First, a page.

Contributor Award: This award is given to those who contribute either an article for the resources section, or contribute to the community in another exemplary way. - Issue reasonPlatinum Commitment Award: This award is given to those who have shown great community dedication & commitment and have over 10,000 posts. - Issue reasonContributor Award: This award is given to those who contribute either an article for the resources section, or contribute to the community in another exemplary way. - Issue reasonGold Commitment Award: This award is given to those who have shown great community dedication & commitment and have over 5,000 posts. - Issue reasonContributor Award: This award is given to those who contribute either an article for the resources section, or contribute to the community in another exemplary way. - Issue reason
Great article and wonderful posts. I agree that you need a camera to be a photographer,but like other people have said,the best camera in the world would not make you a better photographer.
  #28    Top
Old March 7th, 2007, 08:53 PM
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Quanvu Quanvu is offline
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At first, before even reading the whole article, I was thinking "well, let take away his camera then see how he could come up with a photograph!" . Nevertheless, the author did spoke the truth. First, the thing around us, then the person behind the camera, and last is the camera itself. I can shared with you a true story, about 4 years ago, when a friend of mine invited me to his daughter wedding. He just bought a brand new Canon 10D and proud with his new toy, while I bring my Canon G3 (P&S) . Anyway, at the end of the day, after I did some simple adjustments with Adobe PS 7.0 version, people with lot of "uh, ah!" when viewing and have asked for a copy of my pictures more than his 10D "snap-shots".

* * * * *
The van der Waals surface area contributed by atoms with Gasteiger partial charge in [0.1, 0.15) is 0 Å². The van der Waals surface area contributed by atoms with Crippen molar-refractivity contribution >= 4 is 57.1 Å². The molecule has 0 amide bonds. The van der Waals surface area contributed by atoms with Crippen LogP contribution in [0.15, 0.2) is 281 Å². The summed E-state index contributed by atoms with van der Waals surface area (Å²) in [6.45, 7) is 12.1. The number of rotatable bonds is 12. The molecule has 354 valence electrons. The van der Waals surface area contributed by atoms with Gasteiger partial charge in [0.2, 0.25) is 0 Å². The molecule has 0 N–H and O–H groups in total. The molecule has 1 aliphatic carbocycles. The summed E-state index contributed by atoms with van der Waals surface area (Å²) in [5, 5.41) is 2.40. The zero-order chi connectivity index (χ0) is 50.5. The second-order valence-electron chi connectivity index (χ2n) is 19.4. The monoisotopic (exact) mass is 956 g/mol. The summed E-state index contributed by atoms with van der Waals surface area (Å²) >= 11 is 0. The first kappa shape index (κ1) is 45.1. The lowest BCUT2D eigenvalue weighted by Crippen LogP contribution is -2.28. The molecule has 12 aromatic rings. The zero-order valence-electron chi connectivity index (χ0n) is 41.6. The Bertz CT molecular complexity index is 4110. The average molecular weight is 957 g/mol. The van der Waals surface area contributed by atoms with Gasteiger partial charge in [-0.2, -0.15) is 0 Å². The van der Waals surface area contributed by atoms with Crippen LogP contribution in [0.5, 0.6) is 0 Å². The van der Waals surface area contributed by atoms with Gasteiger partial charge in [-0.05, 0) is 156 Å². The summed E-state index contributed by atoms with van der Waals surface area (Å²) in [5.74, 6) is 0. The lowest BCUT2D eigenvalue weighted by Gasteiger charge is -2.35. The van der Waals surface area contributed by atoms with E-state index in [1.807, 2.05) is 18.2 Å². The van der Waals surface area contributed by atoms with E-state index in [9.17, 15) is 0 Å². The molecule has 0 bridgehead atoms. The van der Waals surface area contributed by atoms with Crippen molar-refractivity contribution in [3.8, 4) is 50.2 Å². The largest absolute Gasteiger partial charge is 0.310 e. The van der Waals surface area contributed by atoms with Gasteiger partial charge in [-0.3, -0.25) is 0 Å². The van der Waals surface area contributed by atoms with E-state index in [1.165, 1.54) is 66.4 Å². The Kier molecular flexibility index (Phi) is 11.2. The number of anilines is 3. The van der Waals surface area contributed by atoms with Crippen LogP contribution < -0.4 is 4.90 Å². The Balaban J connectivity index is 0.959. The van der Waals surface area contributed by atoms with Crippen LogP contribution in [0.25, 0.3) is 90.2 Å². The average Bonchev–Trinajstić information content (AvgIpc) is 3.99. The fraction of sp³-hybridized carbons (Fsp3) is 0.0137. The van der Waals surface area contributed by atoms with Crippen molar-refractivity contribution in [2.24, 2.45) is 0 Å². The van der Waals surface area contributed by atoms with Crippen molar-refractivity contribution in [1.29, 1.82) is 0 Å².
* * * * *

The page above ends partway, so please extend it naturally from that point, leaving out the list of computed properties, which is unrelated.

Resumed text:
How one can compares an Civil Engineering like him to an oil painting artist like myself in term of skill set? My friend can easily tell how much a human's built structure can withstand a bad weather & so on, so forth, while I know nothing about it. So, again - it's the skill/talent that we have or built up is more important than the tool itself.

QV